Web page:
Coda: The Performance I Can't Forget
ALMOST all of my most unforgettable moments in opera have happened in the rehearsal hall, long before the work reached the general public. The only lighting came from whatever was overhead or (very occasionally) a dusty window or two. Singers wore jeans or rehearsal skirts, bits of old clothes from other productions lent by the costume shops. No orchestra — just the rehearsal pianist banging away as the conductor beat time, shaped phrases, coached the musical values with the singers. There are few places in the world as full of serious play as a rehearsal room. Where else do flubs or mistakes turn into flashes of insight, moments of transcendence?
It was the summer of 1993, and I was rehearsing Massenet’s Werther for Glimmerglass Opera in Cooperstown, New York. Our rehearsals took place in a nearby high-school cafeteria that had a linoleum floor and lots of natural light.
The opera, based on Goethe’s short but influential novel, evokes the pain of Romantic love. The young poet Werther falls passionately in love with Charlotte, affianced to another. They become obsessive and tortured in their impossible need for each other, and the opera, like the novel, ends in his suicide, which a shattered Charlotte tries to stop — too late.
These roles were played at Glimmerglass by two of the most attractive and committed singing actors I’ve ever worked with. Our Werther, Gran Wilson, conveyed deep emotion with a passionate lyric tenor and vivid acting skills. Swedish mezzo Charlotte Hellekant, one of the most beautiful women I’ve ever known, sang with an intensity that brought every conflicting feeling into her face and gestures. Gran and Lottie were as talented as any actors I’ve worked with in dramatic “straight” theater or musical theater.
We were doing what is known as a “stumble through” of Act III. The staging had been roughed out, and now we would try to get through it without stopping too much, in order to see if it hung together — and if everybody could remember notes, acting choices, blocking, etc. This would also give conductor Stewart Robertson and the singers a chance to gauge their stamina.
Act III is particularly punishing for the character of Charlotte. As the curtain rises, she is rereading Werther’s passionate letters, in an aria of deep emotion. Her sister enters, mentions Werther’s name, and Charlotte launches into the celebrated “Va! Laisse couler mes larmes! Ells font du bien, ma chérie!” (Go! Let my tears flow. They do me good, my darling.) She sees her destiny, trapped in a loveless bourgeois marriage. But just when you think there can be no more reserves of emotion, a passionate, helpless prayer billows out of her soul: “Seigneur Dieu!… Entends ma prière!” The music thrashes about in waves of grief and helplessness.
Actors in the theater work to be “in the moment.” The good ones construct a technique for themselves that allows floods of emotion to be ready, if needed, when the proper mental access is opened. It’s technique used in order to achieve, momentarily, seeming freedomfrom technique. But opera singers are living musical instruments trained to give the music its due, so they need to work in a more divided way than any actor in a play. It’s sort of left brain/right brain. The fusion of the two is what’s often unattainable for singers.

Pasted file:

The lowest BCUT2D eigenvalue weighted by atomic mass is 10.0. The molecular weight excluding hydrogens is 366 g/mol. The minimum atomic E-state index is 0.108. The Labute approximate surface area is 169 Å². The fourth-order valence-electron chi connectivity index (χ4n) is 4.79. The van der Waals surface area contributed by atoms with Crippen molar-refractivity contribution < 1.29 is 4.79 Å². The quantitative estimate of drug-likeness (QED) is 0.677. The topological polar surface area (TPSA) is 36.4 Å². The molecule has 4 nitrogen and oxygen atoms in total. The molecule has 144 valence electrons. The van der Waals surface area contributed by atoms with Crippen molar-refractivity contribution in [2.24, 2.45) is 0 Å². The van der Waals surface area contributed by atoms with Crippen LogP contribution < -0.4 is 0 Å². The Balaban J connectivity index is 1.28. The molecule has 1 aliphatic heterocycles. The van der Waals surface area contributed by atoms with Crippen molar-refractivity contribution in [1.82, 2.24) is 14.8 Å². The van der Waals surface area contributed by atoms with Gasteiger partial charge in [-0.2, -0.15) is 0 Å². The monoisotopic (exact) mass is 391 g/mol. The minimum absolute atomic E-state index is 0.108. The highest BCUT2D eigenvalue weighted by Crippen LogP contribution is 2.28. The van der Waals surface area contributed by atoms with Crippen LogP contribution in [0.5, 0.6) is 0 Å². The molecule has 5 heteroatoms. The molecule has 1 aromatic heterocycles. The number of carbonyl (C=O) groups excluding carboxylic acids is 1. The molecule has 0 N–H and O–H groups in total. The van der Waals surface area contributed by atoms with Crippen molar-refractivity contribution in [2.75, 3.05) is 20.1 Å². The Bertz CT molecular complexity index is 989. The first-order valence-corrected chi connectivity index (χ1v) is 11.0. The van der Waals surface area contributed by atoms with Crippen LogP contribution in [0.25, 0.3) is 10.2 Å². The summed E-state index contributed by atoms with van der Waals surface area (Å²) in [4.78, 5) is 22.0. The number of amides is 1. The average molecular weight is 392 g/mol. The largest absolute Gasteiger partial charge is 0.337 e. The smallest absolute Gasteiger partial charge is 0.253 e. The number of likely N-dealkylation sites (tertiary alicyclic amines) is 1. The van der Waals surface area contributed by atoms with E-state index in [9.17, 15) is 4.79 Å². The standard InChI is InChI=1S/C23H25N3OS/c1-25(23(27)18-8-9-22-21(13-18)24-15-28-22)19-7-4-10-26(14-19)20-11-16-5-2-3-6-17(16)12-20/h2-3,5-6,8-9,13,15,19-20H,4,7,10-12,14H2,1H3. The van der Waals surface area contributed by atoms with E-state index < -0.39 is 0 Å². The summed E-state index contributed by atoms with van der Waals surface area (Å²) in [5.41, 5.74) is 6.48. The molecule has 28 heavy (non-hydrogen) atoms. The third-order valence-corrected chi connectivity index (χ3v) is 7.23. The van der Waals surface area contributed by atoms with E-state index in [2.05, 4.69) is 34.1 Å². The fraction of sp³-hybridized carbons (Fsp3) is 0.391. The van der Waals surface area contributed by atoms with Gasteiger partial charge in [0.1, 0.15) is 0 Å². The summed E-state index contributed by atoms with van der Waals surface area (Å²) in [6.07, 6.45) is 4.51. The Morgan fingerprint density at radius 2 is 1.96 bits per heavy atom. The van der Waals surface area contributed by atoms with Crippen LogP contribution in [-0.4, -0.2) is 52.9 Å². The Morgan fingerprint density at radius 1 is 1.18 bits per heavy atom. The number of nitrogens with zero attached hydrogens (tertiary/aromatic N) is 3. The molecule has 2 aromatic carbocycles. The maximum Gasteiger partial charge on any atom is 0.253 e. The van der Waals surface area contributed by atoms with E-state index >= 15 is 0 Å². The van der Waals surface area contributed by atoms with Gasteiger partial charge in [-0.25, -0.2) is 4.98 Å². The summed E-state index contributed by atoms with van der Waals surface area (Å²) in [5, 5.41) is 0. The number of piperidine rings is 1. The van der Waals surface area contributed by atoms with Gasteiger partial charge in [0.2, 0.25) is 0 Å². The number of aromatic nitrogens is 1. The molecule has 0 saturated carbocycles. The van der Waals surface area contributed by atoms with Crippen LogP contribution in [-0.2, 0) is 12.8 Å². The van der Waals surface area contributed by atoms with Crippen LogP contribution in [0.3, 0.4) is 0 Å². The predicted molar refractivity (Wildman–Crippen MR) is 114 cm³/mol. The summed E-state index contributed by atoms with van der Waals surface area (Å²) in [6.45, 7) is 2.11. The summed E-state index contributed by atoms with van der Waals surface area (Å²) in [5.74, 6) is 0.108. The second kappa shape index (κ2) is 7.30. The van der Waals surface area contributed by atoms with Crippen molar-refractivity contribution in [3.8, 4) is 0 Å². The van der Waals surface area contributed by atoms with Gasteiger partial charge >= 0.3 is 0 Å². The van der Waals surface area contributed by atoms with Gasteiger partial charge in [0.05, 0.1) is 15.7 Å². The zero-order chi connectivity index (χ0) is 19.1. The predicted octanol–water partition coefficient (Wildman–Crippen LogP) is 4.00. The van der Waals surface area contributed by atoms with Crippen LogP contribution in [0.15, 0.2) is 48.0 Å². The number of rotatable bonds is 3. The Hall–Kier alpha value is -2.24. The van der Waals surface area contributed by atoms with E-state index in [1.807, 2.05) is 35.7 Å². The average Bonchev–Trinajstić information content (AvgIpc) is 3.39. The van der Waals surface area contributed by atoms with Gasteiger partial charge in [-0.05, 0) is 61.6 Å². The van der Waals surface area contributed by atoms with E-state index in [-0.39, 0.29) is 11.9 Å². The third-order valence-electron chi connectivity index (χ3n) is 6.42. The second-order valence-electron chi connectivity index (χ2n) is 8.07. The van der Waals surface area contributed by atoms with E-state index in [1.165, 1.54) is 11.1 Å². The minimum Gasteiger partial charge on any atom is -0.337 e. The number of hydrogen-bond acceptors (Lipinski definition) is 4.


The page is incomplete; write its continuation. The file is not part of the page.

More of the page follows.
As Lottie sang, she was most definitely, and almost dangerously, in the moment. Tears — occasionally a risky sign for an opera singer, because the vocal cords constrict — began coursing down her lovely cheekbones. But on she went in operatic agony. I started to cry. So did the assistant, then the stage managers. Suddenly the singing stopped, and she just let loose and cried her eyes out. “I can’t,” she gasped as the pianist petered out — “I can’t sing this.” Lottie wept and wept. It was the most profoundly truthful emotional moment I’d ever witnessed in a rehearsal room.
Of course, the audience never saw that. They saw something very much like that, which we constructed together so that Lottie could give the emotional impact of the aria its due. And the audience, when she performed it, was deeply moved. But through her technique and control, she was able to give the impression of tears, gasps, sighs — all of which are provided for her, courtesy of Massenet.
There have been other rehearsal moments I’ll never forget — sitting a few feet away from Luciano Pavarotti and Aprile Millo on the Met stage as they launched a blazing duet in Verdi’s I Lombardi; working with a young cast of singers on my first Bohème when, during the death of Mimì, they were all so overcome with emotion that again, rehearsal had to cease while the Kleenex was passed around. But that explosion of musical grief from Werther,in an unair-conditioned high-school cafeteria somewhere in upstate New York farm country, remains, for me, the most treasured of those moments.
, a Tony-nominated director of plays, musicals and opera, is currently artistic director of Westport Playhouse.
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